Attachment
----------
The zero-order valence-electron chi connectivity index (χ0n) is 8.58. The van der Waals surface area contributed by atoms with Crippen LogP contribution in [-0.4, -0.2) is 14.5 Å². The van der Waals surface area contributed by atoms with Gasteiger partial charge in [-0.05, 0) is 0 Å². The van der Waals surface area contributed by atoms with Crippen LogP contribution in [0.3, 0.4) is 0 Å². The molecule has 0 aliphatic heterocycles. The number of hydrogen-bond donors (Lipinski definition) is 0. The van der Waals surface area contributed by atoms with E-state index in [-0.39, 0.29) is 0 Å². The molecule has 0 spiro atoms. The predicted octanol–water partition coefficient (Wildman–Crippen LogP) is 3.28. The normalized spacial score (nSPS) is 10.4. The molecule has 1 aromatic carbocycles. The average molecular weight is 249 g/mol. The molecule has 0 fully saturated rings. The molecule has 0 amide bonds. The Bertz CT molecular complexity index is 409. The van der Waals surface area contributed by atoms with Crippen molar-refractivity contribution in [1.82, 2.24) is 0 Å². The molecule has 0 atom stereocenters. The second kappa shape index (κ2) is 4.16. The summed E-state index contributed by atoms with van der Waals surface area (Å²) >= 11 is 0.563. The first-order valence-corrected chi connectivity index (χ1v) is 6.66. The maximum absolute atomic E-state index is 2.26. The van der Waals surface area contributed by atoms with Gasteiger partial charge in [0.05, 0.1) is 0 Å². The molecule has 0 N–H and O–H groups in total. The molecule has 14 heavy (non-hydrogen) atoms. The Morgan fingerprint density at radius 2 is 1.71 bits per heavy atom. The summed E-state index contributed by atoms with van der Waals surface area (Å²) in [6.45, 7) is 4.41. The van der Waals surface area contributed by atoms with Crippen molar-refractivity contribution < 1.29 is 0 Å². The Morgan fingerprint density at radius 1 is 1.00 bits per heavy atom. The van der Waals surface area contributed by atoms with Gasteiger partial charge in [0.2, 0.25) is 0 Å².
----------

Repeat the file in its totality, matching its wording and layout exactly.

The zero-order valence-electron chi connectivity index (χ0n) is 8.58. The van der Waals surface area contributed by atoms with Crippen LogP contribution in [-0.4, -0.2) is 14.5 Å². The van der Waals surface area contributed by atoms with Gasteiger partial charge in [-0.05, 0) is 0 Å². The van der Waals surface area contributed by atoms with Crippen LogP contribution in [0.3, 0.4) is 0 Å². The molecule has 0 aliphatic heterocycles. The number of hydrogen-bond donors (Lipinski definition) is 0. The van der Waals surface area contributed by atoms with E-state index in [-0.39, 0.29) is 0 Å². The molecule has 0 spiro atoms. The predicted octanol–water partition coefficient (Wildman–Crippen LogP) is 3.28. The normalized spacial score (nSPS) is 10.4. The molecule has 1 aromatic carbocycles. The average molecular weight is 249 g/mol. The molecule has 0 fully saturated rings. The molecule has 0 amide bonds. The Bertz CT molecular complexity index is 409. The van der Waals surface area contributed by atoms with Crippen molar-refractivity contribution in [1.82, 2.24) is 0 Å². The molecule has 0 atom stereocenters. The second kappa shape index (κ2) is 4.16. The summed E-state index contributed by atoms with van der Waals surface area (Å²) >= 11 is 0.563. The first-order valence-corrected chi connectivity index (χ1v) is 6.66. The maximum absolute atomic E-state index is 2.26. The van der Waals surface area contributed by atoms with Gasteiger partial charge in [0.05, 0.1) is 0 Å². The molecule has 0 N–H and O–H groups in total. The molecule has 14 heavy (non-hydrogen) atoms. The Morgan fingerprint density at radius 2 is 1.71 bits per heavy atom. The summed E-state index contributed by atoms with van der Waals surface area (Å²) in [6.45, 7) is 4.41. The van der Waals surface area contributed by atoms with Crippen molar-refractivity contribution < 1.29 is 0 Å². The Morgan fingerprint density at radius 1 is 1.00 bits per heavy atom. The van der Waals surface area contributed by atoms with Gasteiger partial charge in [0.2, 0.25) is 0 Å².